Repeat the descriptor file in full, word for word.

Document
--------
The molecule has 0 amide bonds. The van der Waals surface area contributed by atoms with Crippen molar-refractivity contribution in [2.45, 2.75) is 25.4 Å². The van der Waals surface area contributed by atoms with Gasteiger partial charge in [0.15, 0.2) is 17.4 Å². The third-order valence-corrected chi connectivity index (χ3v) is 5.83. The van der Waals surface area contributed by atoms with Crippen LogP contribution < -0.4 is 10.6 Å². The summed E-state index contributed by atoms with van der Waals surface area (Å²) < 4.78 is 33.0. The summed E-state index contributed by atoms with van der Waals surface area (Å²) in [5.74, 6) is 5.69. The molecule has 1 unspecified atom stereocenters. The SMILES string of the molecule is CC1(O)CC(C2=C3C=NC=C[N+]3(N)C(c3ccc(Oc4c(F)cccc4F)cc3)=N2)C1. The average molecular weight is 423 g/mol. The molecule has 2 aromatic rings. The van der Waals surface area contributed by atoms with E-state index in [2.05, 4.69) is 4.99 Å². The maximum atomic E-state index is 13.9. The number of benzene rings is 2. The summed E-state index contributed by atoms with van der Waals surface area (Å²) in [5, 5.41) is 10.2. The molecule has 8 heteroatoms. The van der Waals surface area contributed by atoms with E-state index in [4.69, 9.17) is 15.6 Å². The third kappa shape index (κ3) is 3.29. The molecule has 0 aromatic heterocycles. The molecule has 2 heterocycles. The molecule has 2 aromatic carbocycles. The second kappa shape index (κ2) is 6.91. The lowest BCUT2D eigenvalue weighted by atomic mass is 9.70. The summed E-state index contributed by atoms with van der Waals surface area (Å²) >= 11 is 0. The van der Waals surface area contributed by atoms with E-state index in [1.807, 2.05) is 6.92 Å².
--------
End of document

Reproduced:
The molecule has 0 amide bonds. The van der Waals surface area contributed by atoms with Crippen molar-refractivity contribution in [2.45, 2.75) is 25.4 Å². The van der Waals surface area contributed by atoms with Gasteiger partial charge in [0.15, 0.2) is 17.4 Å². The third-order valence-corrected chi connectivity index (χ3v) is 5.83. The van der Waals surface area contributed by atoms with Crippen LogP contribution < -0.4 is 10.6 Å². The summed E-state index contributed by atoms with van der Waals surface area (Å²) < 4.78 is 33.0. The summed E-state index contributed by atoms with van der Waals surface area (Å²) in [5.74, 6) is 5.69. The molecule has 1 unspecified atom stereocenters. The SMILES string of the molecule is CC1(O)CC(C2=C3C=NC=C[N+]3(N)C(c3ccc(Oc4c(F)cccc4F)cc3)=N2)C1. The average molecular weight is 423 g/mol. The molecule has 2 aromatic rings. The van der Waals surface area contributed by atoms with E-state index in [2.05, 4.69) is 4.99 Å². The maximum atomic E-state index is 13.9. The number of benzene rings is 2. The summed E-state index contributed by atoms with van der Waals surface area (Å²) in [5, 5.41) is 10.2. The molecule has 8 heteroatoms. The van der Waals surface area contributed by atoms with E-state index in [4.69, 9.17) is 15.6 Å². The third kappa shape index (κ3) is 3.29. The molecule has 0 aromatic heterocycles. The molecule has 2 heterocycles. The molecule has 2 aromatic carbocycles. The second kappa shape index (κ2) is 6.91. The lowest BCUT2D eigenvalue weighted by atomic mass is 9.70. The summed E-state index contributed by atoms with van der Waals surface area (Å²) >= 11 is 0. The van der Waals surface area contributed by atoms with E-state index in [1.807, 2.05) is 6.92 Å².